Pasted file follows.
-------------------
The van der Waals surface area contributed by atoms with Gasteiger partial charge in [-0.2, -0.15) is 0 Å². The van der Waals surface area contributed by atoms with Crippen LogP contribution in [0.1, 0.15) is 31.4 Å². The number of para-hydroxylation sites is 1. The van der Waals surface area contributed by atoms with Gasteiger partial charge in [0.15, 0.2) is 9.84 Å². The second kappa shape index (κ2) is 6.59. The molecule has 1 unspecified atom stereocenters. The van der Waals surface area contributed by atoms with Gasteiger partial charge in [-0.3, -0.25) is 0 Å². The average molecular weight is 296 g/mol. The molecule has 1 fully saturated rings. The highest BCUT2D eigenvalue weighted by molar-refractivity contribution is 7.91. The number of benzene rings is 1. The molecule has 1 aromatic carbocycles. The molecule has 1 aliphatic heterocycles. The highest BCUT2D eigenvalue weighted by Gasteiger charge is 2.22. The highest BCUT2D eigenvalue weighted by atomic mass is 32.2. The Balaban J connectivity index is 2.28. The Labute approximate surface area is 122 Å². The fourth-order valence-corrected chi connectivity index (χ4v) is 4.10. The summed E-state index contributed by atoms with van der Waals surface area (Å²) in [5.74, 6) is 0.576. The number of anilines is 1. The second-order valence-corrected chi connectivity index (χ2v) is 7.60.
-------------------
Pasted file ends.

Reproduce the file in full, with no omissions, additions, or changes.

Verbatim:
The van der Waals surface area contributed by atoms with Gasteiger partial charge in [-0.2, -0.15) is 0 Å². The van der Waals surface area contributed by atoms with Crippen LogP contribution in [0.1, 0.15) is 31.4 Å². The number of para-hydroxylation sites is 1. The van der Waals surface area contributed by atoms with Gasteiger partial charge in [0.15, 0.2) is 9.84 Å². The second kappa shape index (κ2) is 6.59. The molecule has 1 unspecified atom stereocenters. The van der Waals surface area contributed by atoms with Gasteiger partial charge in [-0.3, -0.25) is 0 Å². The average molecular weight is 296 g/mol. The molecule has 1 fully saturated rings. The highest BCUT2D eigenvalue weighted by molar-refractivity contribution is 7.91. The number of benzene rings is 1. The molecule has 1 aromatic carbocycles. The molecule has 1 aliphatic heterocycles. The highest BCUT2D eigenvalue weighted by Gasteiger charge is 2.22. The highest BCUT2D eigenvalue weighted by atomic mass is 32.2. The Balaban J connectivity index is 2.28. The Labute approximate surface area is 122 Å². The fourth-order valence-corrected chi connectivity index (χ4v) is 4.10. The summed E-state index contributed by atoms with van der Waals surface area (Å²) in [5.74, 6) is 0.576. The number of anilines is 1. The second-order valence-corrected chi connectivity index (χ2v) is 7.60.